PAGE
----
Man convicted in 2017 Wabasca homicide

Leader staff

On Nov. 19, 2020, Collin Noskiye was convicted for the second-degree murder of Dorium Yellowknee (33) in Wabasca. 

Noskiye is the second person convicted in relation to Yellowknee’s death. 

Earlier, Cindy Nanemahoo pled guilty to manslaughter.  

“Nanemahoo was prosecuted and convicted for her involvement which consisted of giving a knife to Mr. Noskiye,” said Justice J. Little in his written decision after Noskiye’s trial. 

Yellowknee was murdered in June 2017, says the original RCMP media release. At the time, Noskiye was 32 and Nanemahoo was 19. 

Noskiye was convicted after a trial before a judge alone in the Peace River Court of Queen’s Bench. The trial was Sept. 8 to 16, 2020. The decision was given on Nov. 19 in Edmonton, via WebEx, the court’s electronic video and phone conference. 

Uncontested facts

At the trial, various facts were uncontested, says the written decision, as follows:

On June 2, 2017, young people in Wabasca found Yellowknee dead in a pool of blood. He was in front of a residence a few doors down, from where a party had taken place the night before. 

The decision continues: an autopsy revealed that Yellowknee died from blood loss from multiple stab wounds. His throat was cut, which severed the jugular vein. Also, a major vein in his left arm had been cut. Both of these would have killed him in two to three minutes, says the ???? Another wound to his liver would have killed him in a few hours. He also had less serious cuts, stab wounds, and bruises from blunt force trauma. 

The judge described one wound in detail: “While he (the coroner) could not tell which was the entry and which the exit wound for the stab which went right through the arm, that wound had one clean slit-like end and one irregular end, as though the instrument used had been twisted while in the arm or the arm had twisted while the instrument was in it.”

Noskiye was arrested on June 5, said the decision. Photos taken at the time of his arrest show that he had injuries consistent with having been in a knife fight. 

Police also found a white and brown hunting knife hidden in a light over the back door of a nearby residence.  

Contested facts

What was disputed at trial was whether the Crown could prove that Noskiye dealt the fatal blows, and that he intended to kill Yellowknee. Noskiye was also charged with assault with a weapon of another individual (whom we’ll call ‘Z’). Noskiye was acquitted on this charge, but it is intertwined within the same crime for which he was convicted.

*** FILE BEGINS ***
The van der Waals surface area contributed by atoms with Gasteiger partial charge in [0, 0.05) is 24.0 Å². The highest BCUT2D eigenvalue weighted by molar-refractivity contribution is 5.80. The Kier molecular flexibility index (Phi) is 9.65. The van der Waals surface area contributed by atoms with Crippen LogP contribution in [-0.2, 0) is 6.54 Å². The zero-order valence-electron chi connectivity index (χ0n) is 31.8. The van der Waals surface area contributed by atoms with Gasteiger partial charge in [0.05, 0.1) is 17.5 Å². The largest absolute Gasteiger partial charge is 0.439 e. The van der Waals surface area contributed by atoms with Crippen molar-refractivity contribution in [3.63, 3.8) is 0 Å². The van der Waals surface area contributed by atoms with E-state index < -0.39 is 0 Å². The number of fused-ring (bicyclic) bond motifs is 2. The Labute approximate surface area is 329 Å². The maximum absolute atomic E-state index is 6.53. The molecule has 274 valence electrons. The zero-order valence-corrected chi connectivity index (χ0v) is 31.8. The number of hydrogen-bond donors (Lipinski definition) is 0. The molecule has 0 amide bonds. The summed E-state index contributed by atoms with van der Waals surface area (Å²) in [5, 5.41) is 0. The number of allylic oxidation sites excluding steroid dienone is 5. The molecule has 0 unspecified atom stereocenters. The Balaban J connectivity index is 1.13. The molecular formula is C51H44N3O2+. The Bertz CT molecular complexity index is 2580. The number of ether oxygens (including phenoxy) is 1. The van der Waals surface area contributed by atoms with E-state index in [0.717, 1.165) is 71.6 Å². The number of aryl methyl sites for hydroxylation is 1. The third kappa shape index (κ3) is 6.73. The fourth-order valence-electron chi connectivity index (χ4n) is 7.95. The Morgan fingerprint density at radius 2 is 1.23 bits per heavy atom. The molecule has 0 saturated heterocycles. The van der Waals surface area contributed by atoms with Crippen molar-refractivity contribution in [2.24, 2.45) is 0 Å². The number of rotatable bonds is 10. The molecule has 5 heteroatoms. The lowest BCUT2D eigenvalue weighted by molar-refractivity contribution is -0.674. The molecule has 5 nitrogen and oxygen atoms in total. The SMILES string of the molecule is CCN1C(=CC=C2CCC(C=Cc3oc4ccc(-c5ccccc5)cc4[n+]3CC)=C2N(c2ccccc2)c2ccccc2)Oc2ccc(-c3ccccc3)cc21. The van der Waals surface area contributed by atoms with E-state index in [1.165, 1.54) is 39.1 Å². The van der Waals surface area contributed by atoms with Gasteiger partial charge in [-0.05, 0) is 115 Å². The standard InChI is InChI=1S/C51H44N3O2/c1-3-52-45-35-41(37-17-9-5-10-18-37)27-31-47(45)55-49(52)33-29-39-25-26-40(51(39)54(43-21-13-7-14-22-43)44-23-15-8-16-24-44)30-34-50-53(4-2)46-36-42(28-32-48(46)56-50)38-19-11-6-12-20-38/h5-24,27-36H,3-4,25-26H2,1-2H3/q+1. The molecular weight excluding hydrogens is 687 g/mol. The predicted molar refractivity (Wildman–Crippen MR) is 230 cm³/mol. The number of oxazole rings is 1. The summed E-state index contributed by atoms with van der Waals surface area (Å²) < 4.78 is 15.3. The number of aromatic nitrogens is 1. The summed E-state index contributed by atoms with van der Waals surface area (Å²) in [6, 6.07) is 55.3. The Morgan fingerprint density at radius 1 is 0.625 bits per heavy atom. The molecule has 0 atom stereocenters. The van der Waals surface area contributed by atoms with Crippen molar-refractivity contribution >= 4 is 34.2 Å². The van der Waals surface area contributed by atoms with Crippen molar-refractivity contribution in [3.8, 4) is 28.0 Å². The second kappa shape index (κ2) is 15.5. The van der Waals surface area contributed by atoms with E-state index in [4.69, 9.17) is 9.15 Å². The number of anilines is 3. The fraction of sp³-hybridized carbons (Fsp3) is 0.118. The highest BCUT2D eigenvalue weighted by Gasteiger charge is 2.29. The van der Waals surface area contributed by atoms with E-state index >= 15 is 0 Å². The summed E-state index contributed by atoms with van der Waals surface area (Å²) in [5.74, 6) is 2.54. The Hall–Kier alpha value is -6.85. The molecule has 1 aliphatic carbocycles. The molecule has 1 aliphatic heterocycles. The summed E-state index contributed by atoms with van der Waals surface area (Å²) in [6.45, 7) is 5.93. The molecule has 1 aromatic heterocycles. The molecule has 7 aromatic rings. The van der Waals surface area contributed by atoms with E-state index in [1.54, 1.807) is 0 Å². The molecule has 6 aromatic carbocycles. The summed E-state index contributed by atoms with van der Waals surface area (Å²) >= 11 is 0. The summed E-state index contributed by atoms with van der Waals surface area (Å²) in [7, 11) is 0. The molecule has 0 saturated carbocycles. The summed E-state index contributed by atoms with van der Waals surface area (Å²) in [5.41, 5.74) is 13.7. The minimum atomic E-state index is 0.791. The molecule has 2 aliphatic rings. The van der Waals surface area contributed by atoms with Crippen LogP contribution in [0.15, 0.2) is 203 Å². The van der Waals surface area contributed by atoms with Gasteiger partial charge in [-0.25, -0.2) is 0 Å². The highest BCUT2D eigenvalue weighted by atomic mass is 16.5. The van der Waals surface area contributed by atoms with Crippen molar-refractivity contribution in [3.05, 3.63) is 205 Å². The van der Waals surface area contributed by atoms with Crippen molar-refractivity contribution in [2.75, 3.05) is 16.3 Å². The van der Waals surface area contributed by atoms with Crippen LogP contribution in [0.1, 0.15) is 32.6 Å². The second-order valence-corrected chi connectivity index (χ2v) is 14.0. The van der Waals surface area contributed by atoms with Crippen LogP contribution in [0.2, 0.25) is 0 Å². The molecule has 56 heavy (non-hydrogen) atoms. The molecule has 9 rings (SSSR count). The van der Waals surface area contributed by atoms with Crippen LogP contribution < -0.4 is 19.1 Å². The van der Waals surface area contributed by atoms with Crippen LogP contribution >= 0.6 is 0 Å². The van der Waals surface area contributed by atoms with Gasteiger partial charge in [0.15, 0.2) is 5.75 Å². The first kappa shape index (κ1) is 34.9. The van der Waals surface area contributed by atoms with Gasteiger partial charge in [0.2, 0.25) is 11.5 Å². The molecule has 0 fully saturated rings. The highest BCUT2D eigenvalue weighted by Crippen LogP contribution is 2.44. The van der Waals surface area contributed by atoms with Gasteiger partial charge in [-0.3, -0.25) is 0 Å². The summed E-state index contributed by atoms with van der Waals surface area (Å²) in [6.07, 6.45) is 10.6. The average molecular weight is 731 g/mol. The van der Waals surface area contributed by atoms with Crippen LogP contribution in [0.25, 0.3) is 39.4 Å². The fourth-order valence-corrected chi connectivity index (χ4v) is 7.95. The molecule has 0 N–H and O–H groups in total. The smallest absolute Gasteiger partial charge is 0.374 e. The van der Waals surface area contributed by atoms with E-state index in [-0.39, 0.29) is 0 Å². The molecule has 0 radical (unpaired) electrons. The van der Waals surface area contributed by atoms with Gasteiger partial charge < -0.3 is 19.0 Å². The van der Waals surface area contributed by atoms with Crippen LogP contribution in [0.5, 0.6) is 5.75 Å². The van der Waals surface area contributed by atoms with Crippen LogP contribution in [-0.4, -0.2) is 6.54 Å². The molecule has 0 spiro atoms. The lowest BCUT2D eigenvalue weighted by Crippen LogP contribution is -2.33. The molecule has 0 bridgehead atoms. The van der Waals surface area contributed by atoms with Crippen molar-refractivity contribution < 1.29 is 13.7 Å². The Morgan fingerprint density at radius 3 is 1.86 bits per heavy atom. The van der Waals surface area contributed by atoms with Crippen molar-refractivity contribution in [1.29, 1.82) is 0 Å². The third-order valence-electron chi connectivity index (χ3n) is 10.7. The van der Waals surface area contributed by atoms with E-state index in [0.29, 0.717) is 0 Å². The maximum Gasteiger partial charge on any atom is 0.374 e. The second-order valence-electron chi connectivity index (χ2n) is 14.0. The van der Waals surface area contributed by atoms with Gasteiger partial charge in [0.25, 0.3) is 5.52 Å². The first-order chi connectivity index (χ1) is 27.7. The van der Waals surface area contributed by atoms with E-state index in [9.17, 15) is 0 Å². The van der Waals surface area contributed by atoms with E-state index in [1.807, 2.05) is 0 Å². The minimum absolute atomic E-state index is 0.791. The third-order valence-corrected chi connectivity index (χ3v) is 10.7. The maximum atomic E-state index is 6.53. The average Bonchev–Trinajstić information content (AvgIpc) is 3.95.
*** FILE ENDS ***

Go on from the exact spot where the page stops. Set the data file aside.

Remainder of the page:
(The following has been amended to only include the names of the homicide victim and the two people convicted of the crime). 

The decision says, “The Crown’s theory of the case is that, following an otherwise uneventful June evening with friends around a campfire, Yellowknee kissed Z’s girlfriend. Z took offence. He and Yellowstone argued. Yellowknee left, followed by Z, Nanemahoo, and the accused. Z, Nanemahoo, and the accused got into a scuffle with Yellowknee. It looked to be at an end when Yellowknee said something, a knife came out, and the accused stabbed Yellowknee numerous times, such that he bled to death. Z was cut in the neck when he tried to stop the stabbing.”


Justice Little found Noskiye guilty of second decree murder in Yellowknee’s death, but acquitted him of assault with a weapon against Z.

Justice Little said, “I find it hard to believe that Z, who claimed he started the assault on the much larger, Yellowknee, and was punching and kicking him on the ground together with two other people, would seriously intervene when, as he said, a knife came out.”

“He may just have been caught in the crossfire, as it were, with a random swing as he was leaving Noskiye and Yellowknee, and that is not sufficient to prove that the cut was intentionally inflicted.”

This was not the case however in Yellowknee’s death. 

“As the Crown points out here,” says the decision, “the initial fight, if it can be called that when three people gang up on another, was over when Yellowknee first walked away.”

By following him and then using a weapon, the transcript continues, it’s plain enough that “Noskiye intended to kill him or to inflict such bodily harm that he knew was likely to cause death.” Also noted was Noskiye’s “failure to take any steps that might have saved his life.”


Noskiye will receive a mandatory life sentence for second degree murder, but a sentencing hearing will happen to decide how long he will be ineligible for parole. The date of this is scheduled to be set on Nov. 30. 

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